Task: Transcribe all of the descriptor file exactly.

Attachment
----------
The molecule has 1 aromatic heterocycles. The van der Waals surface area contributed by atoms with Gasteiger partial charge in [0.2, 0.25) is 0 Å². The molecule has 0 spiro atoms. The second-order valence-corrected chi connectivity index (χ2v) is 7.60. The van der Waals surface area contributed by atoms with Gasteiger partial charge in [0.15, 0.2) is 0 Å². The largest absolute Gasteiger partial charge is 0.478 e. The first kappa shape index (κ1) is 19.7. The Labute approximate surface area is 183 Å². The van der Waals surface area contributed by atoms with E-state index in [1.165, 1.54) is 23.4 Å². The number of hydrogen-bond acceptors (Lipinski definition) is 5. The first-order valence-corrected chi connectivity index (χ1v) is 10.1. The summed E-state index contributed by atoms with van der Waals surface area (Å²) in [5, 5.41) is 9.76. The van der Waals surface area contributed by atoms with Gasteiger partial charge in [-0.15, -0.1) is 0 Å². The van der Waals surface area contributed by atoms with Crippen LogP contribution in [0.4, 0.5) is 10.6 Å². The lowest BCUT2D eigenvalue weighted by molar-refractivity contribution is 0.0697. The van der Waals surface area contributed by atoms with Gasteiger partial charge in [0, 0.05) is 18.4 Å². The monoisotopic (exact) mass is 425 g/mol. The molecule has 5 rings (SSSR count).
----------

The molecule has 1 aromatic heterocycles. The van der Waals surface area contributed by atoms with Gasteiger partial charge in [0.2, 0.25) is 0 Å². The molecule has 0 spiro atoms. The second-order valence-corrected chi connectivity index (χ2v) is 7.60. The van der Waals surface area contributed by atoms with Gasteiger partial charge in [0.15, 0.2) is 0 Å². The largest absolute Gasteiger partial charge is 0.478 e. The first kappa shape index (κ1) is 19.7. The Labute approximate surface area is 183 Å². The van der Waals surface area contributed by atoms with E-state index in [1.165, 1.54) is 23.4 Å². The number of hydrogen-bond acceptors (Lipinski definition) is 5. The first-order valence-corrected chi connectivity index (χ1v) is 10.1. The summed E-state index contributed by atoms with van der Waals surface area (Å²) in [5, 5.41) is 9.76. The van der Waals surface area contributed by atoms with Gasteiger partial charge in [-0.15, -0.1) is 0 Å². The van der Waals surface area contributed by atoms with Crippen LogP contribution in [0.4, 0.5) is 10.6 Å². The lowest BCUT2D eigenvalue weighted by molar-refractivity contribution is 0.0697. The van der Waals surface area contributed by atoms with Gasteiger partial charge in [0, 0.05) is 18.4 Å². The monoisotopic (exact) mass is 425 g/mol. The molecule has 5 rings (SSSR count).